Buzz doesn't translate into viewers


Scan Twitter on any given night, ask TV writers what show's they're promoting, or stop by the water cooler, and the series that are mentioned most are the likes of Community, Fringe, Breaking Bad, and The Killing—all of which have pitifully low viewerships that don't translate to their general hype, and certainly not to the amount of web ink devoted to them online. Perhaps the most buzzed-about new show of the year? HBO's Girls, which actually finishes behind in the ratings week after week to Veep, which, though excellent, has the all the hype of the turkey sandwich I'm having for lunch.

Because of and thanks to this phenomenon, we are seeing a shift in how network honchos treat these shows with audience sizes disproportional to audience obsession levels. Though a given episode of Community, for example, can receive smaller ratings than a TBS repeat of The Big Bang Theory, the sitcom's rabid fanbase helped it earn an unlikely season renewal. The same is true of Fringe. How viewers engage with a show is becoming as important to networks as raw numbers, the end result being the extended life span of quality, game-changing series that, just three years ago, would've been canceled without a second thought.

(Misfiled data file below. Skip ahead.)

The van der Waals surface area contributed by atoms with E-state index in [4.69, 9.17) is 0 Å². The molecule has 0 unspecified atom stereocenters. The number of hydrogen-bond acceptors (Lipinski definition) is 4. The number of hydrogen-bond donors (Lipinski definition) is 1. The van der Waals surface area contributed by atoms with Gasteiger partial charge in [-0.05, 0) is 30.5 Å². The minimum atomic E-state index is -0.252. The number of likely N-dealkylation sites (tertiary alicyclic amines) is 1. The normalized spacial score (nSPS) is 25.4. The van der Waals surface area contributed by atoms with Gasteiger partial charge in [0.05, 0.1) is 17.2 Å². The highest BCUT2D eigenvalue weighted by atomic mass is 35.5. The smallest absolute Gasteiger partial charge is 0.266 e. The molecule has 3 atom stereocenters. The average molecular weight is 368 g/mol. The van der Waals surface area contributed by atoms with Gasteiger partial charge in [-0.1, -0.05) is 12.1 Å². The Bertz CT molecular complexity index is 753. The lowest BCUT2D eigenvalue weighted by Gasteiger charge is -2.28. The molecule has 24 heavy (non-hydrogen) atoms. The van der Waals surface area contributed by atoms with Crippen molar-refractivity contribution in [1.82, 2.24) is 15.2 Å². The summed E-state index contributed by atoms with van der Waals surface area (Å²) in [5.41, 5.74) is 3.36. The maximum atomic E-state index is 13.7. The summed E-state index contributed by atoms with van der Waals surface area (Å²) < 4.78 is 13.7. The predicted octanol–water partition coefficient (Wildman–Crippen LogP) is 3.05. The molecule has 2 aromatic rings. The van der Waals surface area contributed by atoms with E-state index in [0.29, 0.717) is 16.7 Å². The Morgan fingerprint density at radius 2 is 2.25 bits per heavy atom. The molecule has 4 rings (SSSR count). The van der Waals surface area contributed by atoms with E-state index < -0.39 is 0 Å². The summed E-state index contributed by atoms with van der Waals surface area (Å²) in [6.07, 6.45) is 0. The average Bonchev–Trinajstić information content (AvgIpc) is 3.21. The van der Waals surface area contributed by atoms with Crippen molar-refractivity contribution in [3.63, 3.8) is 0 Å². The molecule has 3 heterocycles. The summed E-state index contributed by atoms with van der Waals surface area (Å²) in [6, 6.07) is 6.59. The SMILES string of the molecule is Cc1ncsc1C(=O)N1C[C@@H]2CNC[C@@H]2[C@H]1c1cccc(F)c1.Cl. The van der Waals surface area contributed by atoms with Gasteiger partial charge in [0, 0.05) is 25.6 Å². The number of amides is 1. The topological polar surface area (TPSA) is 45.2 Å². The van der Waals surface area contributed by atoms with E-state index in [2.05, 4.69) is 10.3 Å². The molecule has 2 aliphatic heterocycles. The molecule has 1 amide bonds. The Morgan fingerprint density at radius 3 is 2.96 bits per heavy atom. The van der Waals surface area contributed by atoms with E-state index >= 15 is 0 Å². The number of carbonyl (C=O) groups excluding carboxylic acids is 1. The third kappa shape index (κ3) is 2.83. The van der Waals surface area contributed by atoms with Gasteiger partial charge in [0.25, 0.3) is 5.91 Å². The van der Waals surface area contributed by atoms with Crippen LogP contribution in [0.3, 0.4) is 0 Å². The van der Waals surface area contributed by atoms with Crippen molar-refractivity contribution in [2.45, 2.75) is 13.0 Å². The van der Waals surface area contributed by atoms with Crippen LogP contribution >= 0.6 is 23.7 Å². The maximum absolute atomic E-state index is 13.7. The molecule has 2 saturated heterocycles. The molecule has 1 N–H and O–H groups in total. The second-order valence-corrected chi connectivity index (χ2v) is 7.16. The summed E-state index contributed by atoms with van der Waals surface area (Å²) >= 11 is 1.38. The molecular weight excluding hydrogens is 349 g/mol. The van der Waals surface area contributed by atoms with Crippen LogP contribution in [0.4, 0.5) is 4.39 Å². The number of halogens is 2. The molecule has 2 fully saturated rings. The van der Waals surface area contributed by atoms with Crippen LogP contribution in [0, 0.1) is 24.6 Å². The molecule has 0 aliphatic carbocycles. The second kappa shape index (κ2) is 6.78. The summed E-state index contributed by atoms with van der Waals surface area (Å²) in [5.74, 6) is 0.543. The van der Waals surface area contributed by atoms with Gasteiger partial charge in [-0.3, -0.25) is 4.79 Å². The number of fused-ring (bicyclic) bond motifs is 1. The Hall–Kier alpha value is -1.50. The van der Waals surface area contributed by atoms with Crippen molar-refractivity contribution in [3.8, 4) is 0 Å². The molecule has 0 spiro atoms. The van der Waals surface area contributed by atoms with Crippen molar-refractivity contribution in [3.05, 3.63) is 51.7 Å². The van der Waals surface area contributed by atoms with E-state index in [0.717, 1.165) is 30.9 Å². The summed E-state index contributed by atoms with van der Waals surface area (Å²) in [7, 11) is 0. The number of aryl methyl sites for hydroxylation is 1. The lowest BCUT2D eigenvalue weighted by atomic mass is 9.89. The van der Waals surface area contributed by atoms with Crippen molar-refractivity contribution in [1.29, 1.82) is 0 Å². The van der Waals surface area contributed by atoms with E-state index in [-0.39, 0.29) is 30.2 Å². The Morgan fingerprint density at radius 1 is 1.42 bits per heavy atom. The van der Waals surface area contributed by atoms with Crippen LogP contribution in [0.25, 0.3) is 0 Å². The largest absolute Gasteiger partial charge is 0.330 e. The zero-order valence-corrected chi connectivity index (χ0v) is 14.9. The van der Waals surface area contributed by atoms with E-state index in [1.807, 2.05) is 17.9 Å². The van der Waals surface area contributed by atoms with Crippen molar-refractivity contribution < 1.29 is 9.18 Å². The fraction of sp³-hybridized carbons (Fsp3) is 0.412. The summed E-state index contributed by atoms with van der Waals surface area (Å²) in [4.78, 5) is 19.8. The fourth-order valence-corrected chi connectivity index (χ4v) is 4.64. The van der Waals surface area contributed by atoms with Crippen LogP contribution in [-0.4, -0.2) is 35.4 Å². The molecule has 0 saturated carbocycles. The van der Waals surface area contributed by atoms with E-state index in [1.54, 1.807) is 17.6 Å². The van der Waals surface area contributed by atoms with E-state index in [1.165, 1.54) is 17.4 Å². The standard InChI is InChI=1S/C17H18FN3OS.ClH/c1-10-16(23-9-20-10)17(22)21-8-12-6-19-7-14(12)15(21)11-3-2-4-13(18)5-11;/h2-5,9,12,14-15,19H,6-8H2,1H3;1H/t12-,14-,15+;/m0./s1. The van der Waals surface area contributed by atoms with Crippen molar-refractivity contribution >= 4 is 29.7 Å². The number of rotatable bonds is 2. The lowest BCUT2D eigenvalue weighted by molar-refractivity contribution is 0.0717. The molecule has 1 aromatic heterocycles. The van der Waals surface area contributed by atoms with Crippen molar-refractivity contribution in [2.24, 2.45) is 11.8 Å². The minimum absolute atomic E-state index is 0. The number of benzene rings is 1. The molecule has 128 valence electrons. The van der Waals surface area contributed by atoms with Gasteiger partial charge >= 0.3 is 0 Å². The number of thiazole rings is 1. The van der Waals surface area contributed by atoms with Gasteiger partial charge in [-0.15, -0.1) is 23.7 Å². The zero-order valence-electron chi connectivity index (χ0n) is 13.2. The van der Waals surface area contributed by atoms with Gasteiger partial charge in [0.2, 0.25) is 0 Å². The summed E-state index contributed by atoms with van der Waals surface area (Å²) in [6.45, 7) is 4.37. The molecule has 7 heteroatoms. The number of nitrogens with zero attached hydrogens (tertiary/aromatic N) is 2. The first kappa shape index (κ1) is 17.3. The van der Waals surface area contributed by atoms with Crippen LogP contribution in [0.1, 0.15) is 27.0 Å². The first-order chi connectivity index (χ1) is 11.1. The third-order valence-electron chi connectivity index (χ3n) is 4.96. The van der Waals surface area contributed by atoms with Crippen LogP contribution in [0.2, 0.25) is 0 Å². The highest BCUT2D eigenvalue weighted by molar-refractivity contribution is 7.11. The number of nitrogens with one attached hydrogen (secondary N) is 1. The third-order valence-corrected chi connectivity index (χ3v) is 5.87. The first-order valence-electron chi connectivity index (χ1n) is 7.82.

The musical-competition series has not, in fact, reached a breaking point


The talking point going into this TV season was the presumed talent-show saturation, with Fox launching The X Factor, NBC upping the ante in its promotion of The Voice, and American Idol returning for an 11th season to a crop of talent-based reality TV that also included The Sing Off, America's Got Talent, The Glee Project, and more. But what actually happened is that the genre was reinvigorated.

The Voice emerged as a bonafide hit, and one of the few bright spots on NBC's schedule. The X Factor, while not as successful, consistently made headlines for judges' antics, standout performances, and dramatic contestants (the emotional breakdowns of two of the show's adolescent singers, especially, comes to mind). Meanwhile, American Idol introduced the most talented Top-10 roster of singers it's had in years—maybe ever. The very public casting of new judges for shows like The X Factor and America's Got Talent (Hello, Howard Stern) garnered excitement tantamount to the Oscar race, while new Idol-like series in the pipeline—Duets, Opening Act—seem to put a legitimately refreshing spin on the genre. Sure, the people winning these competitions have as much of a shot at succeeding as recording artists as the average house cat does. But as television, these shows are succeeding more than ever.

Presented by

Kevin Fallon is a reporter for the Daily Beast. He's a former entertainment editor at and former writer and producer for The Atlantic's entertainment channel.